We all experience feelings of stress at one time or another in our lives. However, when the stress is extreme, or lasts a long time, our emotional health and ultimately, our physical health begin to suffer.
Our bodies are hardwired to help us react to stressful events. At the first sign of a threat, whether real or perceived, our sympathetic nervous system kicks in and facilitates what is called the “fight or flight” response. Our heart rate increases, our pupils dilate, and our digestion temporarily shuts down, directing blood to our extremities, so that if need be, we can either fight what is threatening us, or turn and run if the threat is too formidable.
Unfortunately, the fight or flight response, which worked well when we needed to outrun a saber-tooth tiger, does not serve us as well if the “threat” is a demanding boss, difficult family member or even a worrisome situation that is not being resolved. More often than not, the stress in our lives is long-term, and as a result, we find ourselves in a constant state of fight or flight, which takes its toll over time. Cortisol, the body’s stress hormone elevates, blood pressure increases, and our immune function is suppressed. As these symptoms become worse, they can develop into anxiety, depression, fatigue, digestive problems, and tension headaches.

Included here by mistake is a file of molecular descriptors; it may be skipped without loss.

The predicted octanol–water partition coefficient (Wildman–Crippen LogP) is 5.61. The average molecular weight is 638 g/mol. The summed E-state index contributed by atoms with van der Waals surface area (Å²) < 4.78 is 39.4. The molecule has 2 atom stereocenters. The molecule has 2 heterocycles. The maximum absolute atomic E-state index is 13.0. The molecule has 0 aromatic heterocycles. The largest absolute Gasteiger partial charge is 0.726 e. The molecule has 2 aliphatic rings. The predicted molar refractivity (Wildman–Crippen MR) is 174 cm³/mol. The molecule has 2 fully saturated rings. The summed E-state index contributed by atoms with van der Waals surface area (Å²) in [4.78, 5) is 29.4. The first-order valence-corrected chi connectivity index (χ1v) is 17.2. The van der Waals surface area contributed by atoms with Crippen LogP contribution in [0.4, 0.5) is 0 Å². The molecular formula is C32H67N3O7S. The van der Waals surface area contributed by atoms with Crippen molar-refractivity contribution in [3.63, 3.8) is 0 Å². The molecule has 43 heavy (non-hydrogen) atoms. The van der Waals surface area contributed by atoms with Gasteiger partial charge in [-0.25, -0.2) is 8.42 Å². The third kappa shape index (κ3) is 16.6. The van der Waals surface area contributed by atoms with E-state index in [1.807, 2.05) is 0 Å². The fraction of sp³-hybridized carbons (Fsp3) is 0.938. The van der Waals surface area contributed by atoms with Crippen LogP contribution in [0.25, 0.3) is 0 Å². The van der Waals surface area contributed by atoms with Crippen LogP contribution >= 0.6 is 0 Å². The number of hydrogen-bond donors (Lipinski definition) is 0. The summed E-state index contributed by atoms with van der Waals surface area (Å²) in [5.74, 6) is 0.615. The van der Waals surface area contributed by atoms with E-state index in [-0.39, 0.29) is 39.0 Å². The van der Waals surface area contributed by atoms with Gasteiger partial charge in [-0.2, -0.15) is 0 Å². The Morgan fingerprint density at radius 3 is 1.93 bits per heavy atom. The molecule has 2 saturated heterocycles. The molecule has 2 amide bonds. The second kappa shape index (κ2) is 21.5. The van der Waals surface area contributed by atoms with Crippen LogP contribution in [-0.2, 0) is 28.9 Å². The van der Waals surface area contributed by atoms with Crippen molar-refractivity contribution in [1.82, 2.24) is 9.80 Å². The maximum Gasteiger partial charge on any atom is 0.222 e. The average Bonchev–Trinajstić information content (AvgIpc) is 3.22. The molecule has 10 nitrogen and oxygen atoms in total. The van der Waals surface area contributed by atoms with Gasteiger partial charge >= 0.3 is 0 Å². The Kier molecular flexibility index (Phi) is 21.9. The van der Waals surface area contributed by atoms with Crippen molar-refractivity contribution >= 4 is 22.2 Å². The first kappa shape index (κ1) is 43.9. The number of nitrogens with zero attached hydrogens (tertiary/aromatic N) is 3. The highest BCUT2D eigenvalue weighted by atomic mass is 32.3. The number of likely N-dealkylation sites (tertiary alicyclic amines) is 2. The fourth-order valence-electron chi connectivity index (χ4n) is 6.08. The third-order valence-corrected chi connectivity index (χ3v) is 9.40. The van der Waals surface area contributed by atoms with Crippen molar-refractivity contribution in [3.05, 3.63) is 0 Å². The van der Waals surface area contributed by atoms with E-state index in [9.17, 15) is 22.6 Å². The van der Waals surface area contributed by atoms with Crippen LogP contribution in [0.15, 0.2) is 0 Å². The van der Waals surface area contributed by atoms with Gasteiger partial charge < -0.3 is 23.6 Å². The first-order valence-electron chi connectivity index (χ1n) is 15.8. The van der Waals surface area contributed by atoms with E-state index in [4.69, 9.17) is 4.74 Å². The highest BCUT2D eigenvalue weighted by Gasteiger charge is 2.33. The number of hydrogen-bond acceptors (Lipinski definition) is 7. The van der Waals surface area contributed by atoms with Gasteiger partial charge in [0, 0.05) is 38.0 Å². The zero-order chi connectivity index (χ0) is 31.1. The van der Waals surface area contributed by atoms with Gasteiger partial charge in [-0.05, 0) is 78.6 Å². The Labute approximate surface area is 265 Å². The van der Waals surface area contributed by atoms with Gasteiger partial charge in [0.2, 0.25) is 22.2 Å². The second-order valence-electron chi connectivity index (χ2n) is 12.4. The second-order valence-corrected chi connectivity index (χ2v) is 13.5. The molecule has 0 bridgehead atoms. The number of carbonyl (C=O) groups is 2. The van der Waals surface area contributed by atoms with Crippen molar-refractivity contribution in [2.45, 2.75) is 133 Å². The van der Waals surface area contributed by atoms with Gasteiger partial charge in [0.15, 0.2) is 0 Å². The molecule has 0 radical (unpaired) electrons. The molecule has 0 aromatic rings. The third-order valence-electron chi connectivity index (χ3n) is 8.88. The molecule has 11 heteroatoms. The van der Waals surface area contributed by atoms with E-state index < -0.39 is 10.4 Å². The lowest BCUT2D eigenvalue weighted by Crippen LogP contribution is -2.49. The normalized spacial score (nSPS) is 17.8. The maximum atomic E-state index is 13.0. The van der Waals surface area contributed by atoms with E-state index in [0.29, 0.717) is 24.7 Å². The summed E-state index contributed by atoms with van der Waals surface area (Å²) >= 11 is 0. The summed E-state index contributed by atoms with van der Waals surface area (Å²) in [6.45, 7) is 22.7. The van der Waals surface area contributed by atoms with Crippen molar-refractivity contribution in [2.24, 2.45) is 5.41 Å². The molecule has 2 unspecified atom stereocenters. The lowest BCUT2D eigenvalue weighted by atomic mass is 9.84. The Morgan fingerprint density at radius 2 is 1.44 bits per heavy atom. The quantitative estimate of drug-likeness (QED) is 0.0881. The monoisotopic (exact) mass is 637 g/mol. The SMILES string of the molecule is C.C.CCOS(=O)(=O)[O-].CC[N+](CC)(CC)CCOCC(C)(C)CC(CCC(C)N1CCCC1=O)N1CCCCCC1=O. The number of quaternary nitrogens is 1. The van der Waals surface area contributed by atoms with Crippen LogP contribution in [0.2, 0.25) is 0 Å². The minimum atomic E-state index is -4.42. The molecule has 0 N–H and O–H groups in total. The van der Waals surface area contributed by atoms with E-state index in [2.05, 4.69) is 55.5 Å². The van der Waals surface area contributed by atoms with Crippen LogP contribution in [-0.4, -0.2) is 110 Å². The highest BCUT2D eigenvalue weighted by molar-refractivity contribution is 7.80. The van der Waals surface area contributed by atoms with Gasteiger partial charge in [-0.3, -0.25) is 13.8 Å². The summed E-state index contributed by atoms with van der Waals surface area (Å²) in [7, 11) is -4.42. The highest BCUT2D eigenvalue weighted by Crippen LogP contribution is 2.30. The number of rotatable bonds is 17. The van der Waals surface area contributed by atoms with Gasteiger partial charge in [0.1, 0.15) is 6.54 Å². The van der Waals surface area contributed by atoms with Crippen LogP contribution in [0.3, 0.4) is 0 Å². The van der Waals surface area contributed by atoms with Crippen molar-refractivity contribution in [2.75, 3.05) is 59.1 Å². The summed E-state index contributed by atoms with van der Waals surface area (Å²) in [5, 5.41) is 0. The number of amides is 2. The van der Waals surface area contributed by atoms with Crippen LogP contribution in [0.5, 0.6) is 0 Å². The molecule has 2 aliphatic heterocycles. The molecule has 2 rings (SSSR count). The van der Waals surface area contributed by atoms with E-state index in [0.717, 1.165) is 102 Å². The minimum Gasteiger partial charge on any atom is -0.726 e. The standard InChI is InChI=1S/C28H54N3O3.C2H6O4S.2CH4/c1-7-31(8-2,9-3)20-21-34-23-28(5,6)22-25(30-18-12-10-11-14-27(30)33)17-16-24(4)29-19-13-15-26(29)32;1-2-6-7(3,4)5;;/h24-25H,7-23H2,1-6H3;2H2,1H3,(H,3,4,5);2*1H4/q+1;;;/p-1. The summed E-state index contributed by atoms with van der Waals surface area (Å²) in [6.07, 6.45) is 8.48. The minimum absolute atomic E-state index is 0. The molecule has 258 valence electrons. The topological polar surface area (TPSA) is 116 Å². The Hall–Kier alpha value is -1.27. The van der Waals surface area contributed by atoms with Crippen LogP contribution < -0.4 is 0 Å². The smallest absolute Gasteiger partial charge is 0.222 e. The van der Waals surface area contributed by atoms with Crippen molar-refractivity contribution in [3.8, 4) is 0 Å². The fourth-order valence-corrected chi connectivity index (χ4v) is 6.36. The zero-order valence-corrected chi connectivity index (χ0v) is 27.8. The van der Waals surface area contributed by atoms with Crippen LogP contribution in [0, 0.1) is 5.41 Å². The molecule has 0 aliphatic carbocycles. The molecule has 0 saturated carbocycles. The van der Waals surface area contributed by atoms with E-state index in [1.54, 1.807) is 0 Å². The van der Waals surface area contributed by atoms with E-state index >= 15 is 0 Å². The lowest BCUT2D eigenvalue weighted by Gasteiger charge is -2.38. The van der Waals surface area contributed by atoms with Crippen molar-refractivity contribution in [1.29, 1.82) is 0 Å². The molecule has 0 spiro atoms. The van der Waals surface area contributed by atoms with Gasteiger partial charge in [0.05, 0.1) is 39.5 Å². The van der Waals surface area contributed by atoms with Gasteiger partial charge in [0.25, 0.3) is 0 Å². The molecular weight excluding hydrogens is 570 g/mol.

How Can Oriental Medicine Help Reduce Stress?
According to Oriental medical theory, energy flows through our body via a network of pathways/meridians. Stress, anxiety, depression or any strong emotion interrupts the smooth flow of Chi or energy throughout the body. This interruption or blockage can lead to other symptoms like upper back, shoulder and neck pain. This is because stress is causing tension in those areas, blocking the free flow of energy, causing pain, tightness, and often leading to headaches or migraines. Stress may affect many other parts of the body, most notably digestion, the ability to sleep, pain conditions, and blood pressure. It can also aggravate an already troublesome health condition.
Through acupuncture and herbal medicine, theses energy blockages can be addressed and released. This in turn can alleviate not only the symptoms of stress and anxiety, but the stress and anxiety itself.
Acupuncture alleviates stress by releasing natural pain-killing chemicals in the brain, called endorphins. In addition, acupuncture improves circulation of blood throughout the body, which oxygenates the tissues and cycles out cortisol and other waste chemicals. The calming nature of acupuncture also decreases the heart rate, lowers blood pressure and relaxes the muscles.